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Born to Bound

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Linda steps tentatively on the small, trampoline we`ve set up in the for a photo shoot

Linda steps tentatively on the small, trampoline we've set up in the for a photo shoot. Her feet barely leave the springy surface in her first hesitant jumping attempts. Then a grin spreads across her face and her bouncing becomes confident. Another "rebounder" is born!

Rebounding is an exercise program which involves stretching, aerobic activity and some strength training on a trampoline with a diameter of about 0.9 metres (about three feet). The activity began early in the 1900s, but the term rebounding wasn't coined until about 30 years ago. It has enjoyed a burst of popularity in the last couple of years, especially among baby-boomer women like Linda. Fitness clubs have been racing to keep up with demand for classes and workout guidance for rebounding programs.

The news of "the perfect exercise" seems to be getting out!

Perhaps the most impressive supporter of rebounding has been the National Aeronautics and Space Administration NASA! For years NASA has used a form of rebounding to condition astronauts for weightlessness. In the course of their studies, NASA researchers also discovered that rebounding is 68 percent more energy efficient than jogging or running.

Gravity is the key to this efficiency. When we walk or jog, we speed up and slow down on a horizontal plane you can't run up into the air or down into the ground! Gravity works vertically it pulls you down, while you, by standing upright, pull upwards to oppose it. In a rebounding workout, by jumping up and down, the acceleration and deceleration is combined with the force of gravity. This gravitational force is increased three-fold, providing enough resistance to encourage optimum energy output.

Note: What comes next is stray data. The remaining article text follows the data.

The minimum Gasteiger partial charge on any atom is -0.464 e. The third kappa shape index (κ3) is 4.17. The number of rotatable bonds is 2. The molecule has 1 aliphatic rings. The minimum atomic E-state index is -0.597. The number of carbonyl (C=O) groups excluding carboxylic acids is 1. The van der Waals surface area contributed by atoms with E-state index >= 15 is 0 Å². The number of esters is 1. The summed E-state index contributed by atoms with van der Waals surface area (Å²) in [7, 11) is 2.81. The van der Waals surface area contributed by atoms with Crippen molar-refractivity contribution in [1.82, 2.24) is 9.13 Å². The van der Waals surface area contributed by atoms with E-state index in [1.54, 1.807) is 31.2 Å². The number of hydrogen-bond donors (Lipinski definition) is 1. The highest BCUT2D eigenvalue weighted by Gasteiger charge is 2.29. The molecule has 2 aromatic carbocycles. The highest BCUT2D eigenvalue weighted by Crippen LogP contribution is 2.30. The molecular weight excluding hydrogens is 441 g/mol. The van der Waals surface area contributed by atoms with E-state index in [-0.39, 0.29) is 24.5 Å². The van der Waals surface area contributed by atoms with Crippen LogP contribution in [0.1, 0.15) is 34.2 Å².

Reasons for Rebounding

Perhaps the system that benefits most from rebounding is the lymphatic system. Lymph is the fluid (primarily water) that surrounds our cells. It maintains a healthy balance in the body by transporting nutrients, hormones, ions and minerals to cells. It also transports waste from cells. It's sometimes referred to as the secondary circulatory system.

Unlike the primary circulatory system which transports blood, the lymphatic system has no pump. Lymph flow is instead stimulated by a body in motion, or muscle contraction. Rebound exercise provides all motions necessary to maintain and increase lymph flow. This motion also aids blood circulation.

Strength training comes from working against the combined forces of acceleration, deceleration and gravity. The rebounding theory suggests that the body experiences a triple gravitational force. Like calf muscle cells, which become stronger in resistance training, all of the cells of the body naturally adjust to become three times as strong. The result is conditioning of the whole body.